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U.S. air campaign begins overnight in Syria

As the U.S. offensive against ISIS expands to Syria, there are arguably more questions than answers.
In this image made from video released by the U.S. Navy on Tuesday, Sept. 23, 2014, missiles bound for Syrian Islamic State group targets are launched off of a U.S. Navy ship.
In this image made from video released by the U.S. Navy on Tuesday, Sept. 23, 2014, missiles bound for Syrian Islamic State group targets are launched off of a U.S. Navy ship.
When President Obama spoke two weeks ago about his counter-terrorism strategy towards the Islamic State, he specifically talked about using force to target ISIS "in Syria, as well as Iraq." It was at this point that we knew it was only a matter of time before the U.S. airstrikes began inside Syria.
Last night, we learned that this phase of the campaign is now underway.

The United States and a broad coalition of Arab partners launched a predawn attack on Islamist fighters in Syria, the Pentagon announced Monday, using bombers and cruise missiles in the first such strike on the Middle Eastern country that has been riven for two years by a catastrophic civil war. The strikes -- part of a U.S. plan to hit up to 20 targets in and around Raqqa, Syria, where the militants have their headquarters -- mark a major escalation in the American military campaign against the Islamic State of Iraq and Syria, which previously had been limited to Iraq.

As NBC News Chief Foreign Correspondent Richard Engel noted last night, the timing of the offensive is important: the airstrikes coincide with the United Nations General Assembly, at which world leaders will consider how best to address the ISIS threat.
There are, of course, more questions than answers, and if you missed Rachel's segment at midnight (ET), it fleshed out many of the key aspects of the debate. For example, are the U.S. airstrikes likely to have the intended effect?
Thus far, the air campaign against ISIS targets in Iraq has been constant for six weeks, but the offensive has "scarcely budged the Sunni extremists." Whether a related campaign in Syria is determinative remains an open question.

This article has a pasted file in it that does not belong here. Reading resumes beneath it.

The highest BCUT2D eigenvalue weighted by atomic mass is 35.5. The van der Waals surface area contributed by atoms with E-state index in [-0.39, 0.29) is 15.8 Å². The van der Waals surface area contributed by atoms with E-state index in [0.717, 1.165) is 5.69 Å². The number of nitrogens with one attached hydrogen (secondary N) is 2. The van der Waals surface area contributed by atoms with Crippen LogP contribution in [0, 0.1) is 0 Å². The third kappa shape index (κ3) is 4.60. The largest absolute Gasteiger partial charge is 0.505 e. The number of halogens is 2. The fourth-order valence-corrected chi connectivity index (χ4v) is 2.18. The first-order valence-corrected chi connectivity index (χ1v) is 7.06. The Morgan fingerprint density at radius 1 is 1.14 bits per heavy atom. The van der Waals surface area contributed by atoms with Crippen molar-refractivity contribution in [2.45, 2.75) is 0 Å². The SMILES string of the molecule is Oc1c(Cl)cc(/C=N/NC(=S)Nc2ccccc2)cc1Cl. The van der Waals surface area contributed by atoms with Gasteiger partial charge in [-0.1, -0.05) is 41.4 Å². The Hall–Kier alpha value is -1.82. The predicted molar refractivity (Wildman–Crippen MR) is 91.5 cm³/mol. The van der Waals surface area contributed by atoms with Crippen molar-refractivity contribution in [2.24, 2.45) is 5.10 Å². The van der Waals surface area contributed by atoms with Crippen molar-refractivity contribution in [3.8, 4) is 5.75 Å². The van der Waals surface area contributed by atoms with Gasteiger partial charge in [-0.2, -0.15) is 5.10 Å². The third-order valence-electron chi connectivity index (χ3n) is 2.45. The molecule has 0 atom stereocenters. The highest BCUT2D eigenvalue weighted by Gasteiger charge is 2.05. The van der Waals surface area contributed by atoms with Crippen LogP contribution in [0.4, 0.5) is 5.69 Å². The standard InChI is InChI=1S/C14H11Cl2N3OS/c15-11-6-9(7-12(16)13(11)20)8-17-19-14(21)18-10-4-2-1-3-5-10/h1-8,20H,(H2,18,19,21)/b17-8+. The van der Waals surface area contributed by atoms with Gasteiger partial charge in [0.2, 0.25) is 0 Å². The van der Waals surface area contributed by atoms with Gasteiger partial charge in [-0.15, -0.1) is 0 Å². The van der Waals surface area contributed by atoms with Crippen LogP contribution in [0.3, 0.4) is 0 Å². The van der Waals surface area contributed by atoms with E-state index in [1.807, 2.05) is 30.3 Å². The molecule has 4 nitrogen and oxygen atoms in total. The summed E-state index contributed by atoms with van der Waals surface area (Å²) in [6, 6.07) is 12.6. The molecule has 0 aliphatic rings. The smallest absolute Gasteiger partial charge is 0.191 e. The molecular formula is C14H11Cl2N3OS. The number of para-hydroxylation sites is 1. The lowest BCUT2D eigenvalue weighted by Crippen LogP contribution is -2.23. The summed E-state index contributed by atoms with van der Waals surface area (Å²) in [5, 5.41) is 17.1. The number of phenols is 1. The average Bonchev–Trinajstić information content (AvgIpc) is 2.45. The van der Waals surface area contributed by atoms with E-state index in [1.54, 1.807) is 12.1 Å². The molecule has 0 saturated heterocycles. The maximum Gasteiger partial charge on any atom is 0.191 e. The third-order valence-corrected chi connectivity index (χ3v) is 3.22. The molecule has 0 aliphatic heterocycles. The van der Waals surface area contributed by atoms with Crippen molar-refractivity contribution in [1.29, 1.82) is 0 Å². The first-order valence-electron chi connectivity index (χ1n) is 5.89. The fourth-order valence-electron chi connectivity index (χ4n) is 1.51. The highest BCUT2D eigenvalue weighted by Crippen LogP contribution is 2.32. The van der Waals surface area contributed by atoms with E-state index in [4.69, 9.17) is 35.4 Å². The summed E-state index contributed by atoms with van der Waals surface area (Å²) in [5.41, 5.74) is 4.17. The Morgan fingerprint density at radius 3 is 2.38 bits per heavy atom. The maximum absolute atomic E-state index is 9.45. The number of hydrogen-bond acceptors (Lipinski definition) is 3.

Also, to what extent is the United States acting as part of a coalition?
ISIS has been desperate to characterize the conflict as one in which the West is attacking Muslims, prompting the Obama administration to place a high priority on recruiting regional allies. To that end, U.S. Central Command said five Arab partner nations -- Jordan, Bahrain, Saudi Arabia, Qatar, and the United Arab Emirates -- "participated in or supported" the broader overnight assault in Syria,
As for Syria's reaction, Syrian diplomats indicated overnight that they were made aware of the mission before its launch. This, naturally, meant the Assad regime was less likely to see this as an act of aggression -- the airstrikes were, after all, targeting the government's enemies -- which in turn meant Syria's considerable air defenses would remain grounded.
And then, of course, there's Congress, which recently decided to scrap its pre-election work schedule in order to hit the campaign trail, instead of working on authorizing a military offensive against ISIS targets. The Obama administration is apparently relying on the Bush-era AUMF as a legal basis for this campaign -- a stretch, to be sure -- but lawmakers have said they'd prefer to address the issue in detail after the midterm elections.
By any reasonable standard, this may quickly become unsustainable. With the U.S. military actively involved in combat missions abroad, the notion of our legislative branch taking a pass for a couple of months seems plainly ridiculous, and Rep. Adam Smith (D-Wash.), the ranking member on the House Armed Services Committee, told Rachel last night that he's reached out to congressional leaders about returning to session to address the crisis.
Congressional leaders were reportedly briefed by White House officials last night -- including talks between President Obama and Speaker Boehner -- but notification and authorization are hardly the same thing.